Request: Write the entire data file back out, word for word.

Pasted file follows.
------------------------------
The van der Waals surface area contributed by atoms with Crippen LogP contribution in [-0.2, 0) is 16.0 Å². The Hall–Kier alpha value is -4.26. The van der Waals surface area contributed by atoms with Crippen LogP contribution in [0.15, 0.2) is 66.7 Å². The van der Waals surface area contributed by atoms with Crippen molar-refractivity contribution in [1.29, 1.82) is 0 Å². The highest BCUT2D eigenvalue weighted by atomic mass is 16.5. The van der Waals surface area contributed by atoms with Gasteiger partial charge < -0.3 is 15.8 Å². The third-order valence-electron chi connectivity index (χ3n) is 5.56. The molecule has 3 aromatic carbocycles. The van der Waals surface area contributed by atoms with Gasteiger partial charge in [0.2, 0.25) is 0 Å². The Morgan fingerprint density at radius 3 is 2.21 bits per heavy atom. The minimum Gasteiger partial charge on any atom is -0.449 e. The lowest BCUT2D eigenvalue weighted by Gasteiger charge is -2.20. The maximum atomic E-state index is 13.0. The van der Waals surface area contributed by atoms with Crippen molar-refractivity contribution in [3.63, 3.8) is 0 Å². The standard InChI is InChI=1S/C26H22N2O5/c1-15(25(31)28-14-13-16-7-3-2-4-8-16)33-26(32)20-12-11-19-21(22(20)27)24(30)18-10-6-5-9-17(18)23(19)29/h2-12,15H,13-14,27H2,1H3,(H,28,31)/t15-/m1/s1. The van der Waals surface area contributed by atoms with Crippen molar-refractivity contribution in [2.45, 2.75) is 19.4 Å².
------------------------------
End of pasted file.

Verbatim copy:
The van der Waals surface area contributed by atoms with Crippen LogP contribution in [-0.2, 0) is 16.0 Å². The Hall–Kier alpha value is -4.26. The van der Waals surface area contributed by atoms with Crippen LogP contribution in [0.15, 0.2) is 66.7 Å². The van der Waals surface area contributed by atoms with Crippen molar-refractivity contribution in [1.29, 1.82) is 0 Å². The highest BCUT2D eigenvalue weighted by atomic mass is 16.5. The van der Waals surface area contributed by atoms with Gasteiger partial charge < -0.3 is 15.8 Å². The third-order valence-electron chi connectivity index (χ3n) is 5.56. The molecule has 3 aromatic carbocycles. The van der Waals surface area contributed by atoms with Gasteiger partial charge in [0.2, 0.25) is 0 Å². The Morgan fingerprint density at radius 3 is 2.21 bits per heavy atom. The minimum Gasteiger partial charge on any atom is -0.449 e. The lowest BCUT2D eigenvalue weighted by Gasteiger charge is -2.20. The maximum atomic E-state index is 13.0. The van der Waals surface area contributed by atoms with Crippen molar-refractivity contribution in [3.63, 3.8) is 0 Å². The standard InChI is InChI=1S/C26H22N2O5/c1-15(25(31)28-14-13-16-7-3-2-4-8-16)33-26(32)20-12-11-19-21(22(20)27)24(30)18-10-6-5-9-17(18)23(19)29/h2-12,15H,13-14,27H2,1H3,(H,28,31)/t15-/m1/s1. The van der Waals surface area contributed by atoms with Crippen molar-refractivity contribution in [2.45, 2.75) is 19.4 Å².